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U.S. SECURITIES AND EXCHANGE COMMISSION

Litigation Release No. 21233 / October 1, 2009

SEC, APPELLEE, v. MITCHELL DRUCKER AND RONALD DRUCKER, DEFENDANT- APPELLANTS, AND WILLIAM MINERVA, RELIEF DEFENDANT-APPELLANT, UNITED STATES COURT OF APPEALS FOR THE SECOND CIRCUIT COURT OF APPEALS FOR THE SECOND CIRCUIT, APPEAL NO. 08-0942-CV (September 21, 2009)

SEC v. MITCHELL DRUCKER AND RONALD DRUCKER, DEFENDANTS, AND WILLIAM MINERVA, RELIEF DEFENDANT 06 Civ. 1644 (SDNY) (CM)

SECOND CIRCUIT COURT OF APPEALS AFFIRMS JURY VERDICT AND REMEDIES IMPOSED AGAINST ATTORNEY AND HIS FATHER FOR INSIDER TRADING

On September 21, 2009, the United States Court of Appeals for the Second Circuit affirmed a jury verdict finding Mitchell S. Drucker, an attorney and former associate general counsel at NBTY, Inc. ("NBTY"), a nutritional supplements manufacturer and retailer, and his father, Ronald Drucker, liable for violating the antifraud provisions of the federal securities and affirmed the remedies imposed by the federal district court. The Court of Appeals also affirmed the District Court's order of disgorgement against relief defendant William Minerva ("Minerva").

The Commission had charged that, while Mitchell Drucker was a lawyer at NBTY, and had learned that NBTY was about to announce lower than expected quarterly earnings, he and his father, a former New York City police detective, sold their entire holdings of NBTY stock just before the negative announcement. Collectively, the defendants avoided $197,243 in losses by selling in advance of the announcement.

On December 3, 2007, a federal jury in the United States District Court for the Southern District of New York found Mitchell Drucker and Ronald Drucker violated the antifraud provisions of the federal securities laws by committing insider trading. The jury found that defendants Mitchell Drucker and Ronald Drucker each violated Section 17(a) of the Securities Act of 1933 and Section 10(b) of the Securities Exchange Act of 1934 and Rule 10b-5 thereunder ("the antifraud provisions").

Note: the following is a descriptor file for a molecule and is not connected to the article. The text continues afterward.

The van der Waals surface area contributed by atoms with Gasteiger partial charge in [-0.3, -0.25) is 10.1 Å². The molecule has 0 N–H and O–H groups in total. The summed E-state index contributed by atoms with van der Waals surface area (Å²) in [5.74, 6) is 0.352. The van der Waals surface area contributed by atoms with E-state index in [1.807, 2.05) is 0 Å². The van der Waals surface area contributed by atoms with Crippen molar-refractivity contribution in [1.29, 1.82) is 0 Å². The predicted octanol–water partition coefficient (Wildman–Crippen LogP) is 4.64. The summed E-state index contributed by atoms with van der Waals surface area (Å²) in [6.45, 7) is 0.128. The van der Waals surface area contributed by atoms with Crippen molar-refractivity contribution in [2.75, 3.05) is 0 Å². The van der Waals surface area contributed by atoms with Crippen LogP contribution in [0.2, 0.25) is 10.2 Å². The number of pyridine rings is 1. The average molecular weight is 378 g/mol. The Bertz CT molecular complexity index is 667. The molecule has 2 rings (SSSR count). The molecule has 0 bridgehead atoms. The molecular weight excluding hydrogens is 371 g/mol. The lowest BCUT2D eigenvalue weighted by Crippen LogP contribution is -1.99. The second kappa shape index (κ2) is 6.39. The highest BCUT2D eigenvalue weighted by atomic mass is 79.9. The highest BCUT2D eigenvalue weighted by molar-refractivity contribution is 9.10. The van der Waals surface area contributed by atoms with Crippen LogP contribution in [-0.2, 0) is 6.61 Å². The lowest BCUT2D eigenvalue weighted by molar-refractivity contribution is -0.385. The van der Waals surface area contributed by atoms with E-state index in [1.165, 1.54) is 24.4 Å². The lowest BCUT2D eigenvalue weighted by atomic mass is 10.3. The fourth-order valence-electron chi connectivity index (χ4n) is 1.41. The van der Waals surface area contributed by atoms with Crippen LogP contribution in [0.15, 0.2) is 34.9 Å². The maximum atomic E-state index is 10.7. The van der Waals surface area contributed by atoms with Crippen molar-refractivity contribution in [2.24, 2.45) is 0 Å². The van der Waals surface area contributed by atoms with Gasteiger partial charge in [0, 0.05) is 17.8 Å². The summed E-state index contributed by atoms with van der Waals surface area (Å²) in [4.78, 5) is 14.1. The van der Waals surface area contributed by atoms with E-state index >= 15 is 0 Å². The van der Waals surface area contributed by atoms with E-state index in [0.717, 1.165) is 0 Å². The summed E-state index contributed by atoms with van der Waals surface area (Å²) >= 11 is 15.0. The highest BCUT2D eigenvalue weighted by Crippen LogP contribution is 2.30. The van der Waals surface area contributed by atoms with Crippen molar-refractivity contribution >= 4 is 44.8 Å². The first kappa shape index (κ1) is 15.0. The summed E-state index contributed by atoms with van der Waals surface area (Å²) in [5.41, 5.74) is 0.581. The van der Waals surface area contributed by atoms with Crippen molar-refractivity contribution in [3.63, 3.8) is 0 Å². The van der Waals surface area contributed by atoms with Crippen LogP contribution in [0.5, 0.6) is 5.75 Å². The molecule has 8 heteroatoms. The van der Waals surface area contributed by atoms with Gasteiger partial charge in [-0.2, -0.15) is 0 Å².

On December 26, 2007, Judge Colleen McMahon of the United States District Court for the Southern District of New York, entered final judgments against Mitchell Drucker, Ronald Drucker and Minerva. The judgment against defendant Mitchell Drucker permanently enjoined him from violating the antifraud provisions, and barred him from serving as an officer and director of any public company. The judgment also ordered defendant Mitchell Drucker to pay disgorgement and prejudgment interest totaling $201,146, to pay, and be jointly and severally liable with his father, defendant Ronald Drucker for, disgorgement and prejudgment interest totaling $74,411, and to pay, and be jointly and severally liable with his friend, relief defendant Minerva for, disgorgement and prejudgment interest totaling $11,577. The judgment ordered Mitchell Drucker to pay a civil penalty of $394,486, representing two times the combined ill-gotten gains obtained by defendants Mitchell Drucker and Ronald Drucker, and relief defendant Minerva.

The judgment against defendant Ronald Drucker permanently enjoined him from violating the antifraud provisions, and ordered him to pay, and be jointly and severally liable with his son, defendant Mitchell Drucker for, disgorgement and prejudgment interest totaling $74,411.

The judgment against relief defendant William Minerva ordered him to pay, and be jointly and severally liable with his friend, defendant Mitchell Drucker for, disgorgement and prejudgment interest totaling $11,577.

For further information see Litigation Releases Nos. 19587, 20385 and 20419

 

http://www.sec.gov/litigation/litreleases/2009/lr21233.htm


Modified: 10/01/2009